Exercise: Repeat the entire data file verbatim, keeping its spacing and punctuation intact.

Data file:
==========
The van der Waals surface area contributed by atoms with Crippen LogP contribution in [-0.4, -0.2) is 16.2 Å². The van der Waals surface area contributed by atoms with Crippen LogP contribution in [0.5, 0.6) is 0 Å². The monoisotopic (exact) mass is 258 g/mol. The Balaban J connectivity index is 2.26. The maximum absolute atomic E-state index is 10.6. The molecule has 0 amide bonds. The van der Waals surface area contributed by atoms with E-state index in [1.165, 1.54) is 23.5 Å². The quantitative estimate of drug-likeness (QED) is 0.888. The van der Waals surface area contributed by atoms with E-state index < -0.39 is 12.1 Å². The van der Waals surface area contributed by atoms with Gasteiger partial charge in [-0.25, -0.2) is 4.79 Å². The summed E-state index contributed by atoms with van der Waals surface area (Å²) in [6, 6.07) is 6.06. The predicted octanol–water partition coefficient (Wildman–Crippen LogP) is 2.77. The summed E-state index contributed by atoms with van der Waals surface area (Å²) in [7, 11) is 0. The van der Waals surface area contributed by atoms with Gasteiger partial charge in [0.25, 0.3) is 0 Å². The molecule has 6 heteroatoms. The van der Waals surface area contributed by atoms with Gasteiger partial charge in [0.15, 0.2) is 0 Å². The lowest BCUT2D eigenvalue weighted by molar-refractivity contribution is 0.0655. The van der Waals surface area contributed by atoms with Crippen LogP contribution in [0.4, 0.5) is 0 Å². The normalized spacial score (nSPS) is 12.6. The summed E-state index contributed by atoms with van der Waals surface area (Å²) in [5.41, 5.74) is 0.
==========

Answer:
The van der Waals surface area contributed by atoms with Crippen LogP contribution in [-0.4, -0.2) is 16.2 Å². The van der Waals surface area contributed by atoms with Crippen LogP contribution in [0.5, 0.6) is 0 Å². The monoisotopic (exact) mass is 258 g/mol. The Balaban J connectivity index is 2.26. The maximum absolute atomic E-state index is 10.6. The molecule has 0 amide bonds. The van der Waals surface area contributed by atoms with E-state index in [1.165, 1.54) is 23.5 Å². The quantitative estimate of drug-likeness (QED) is 0.888. The van der Waals surface area contributed by atoms with E-state index < -0.39 is 12.1 Å². The van der Waals surface area contributed by atoms with Gasteiger partial charge in [-0.25, -0.2) is 4.79 Å². The summed E-state index contributed by atoms with van der Waals surface area (Å²) in [6, 6.07) is 6.06. The predicted octanol–water partition coefficient (Wildman–Crippen LogP) is 2.77. The summed E-state index contributed by atoms with van der Waals surface area (Å²) in [7, 11) is 0. The van der Waals surface area contributed by atoms with Gasteiger partial charge in [0.25, 0.3) is 0 Å². The molecule has 6 heteroatoms. The van der Waals surface area contributed by atoms with Gasteiger partial charge in [0.15, 0.2) is 0 Å². The lowest BCUT2D eigenvalue weighted by molar-refractivity contribution is 0.0655. The van der Waals surface area contributed by atoms with Crippen LogP contribution in [0.4, 0.5) is 0 Å². The normalized spacial score (nSPS) is 12.6. The summed E-state index contributed by atoms with van der Waals surface area (Å²) in [5.41, 5.74) is 0.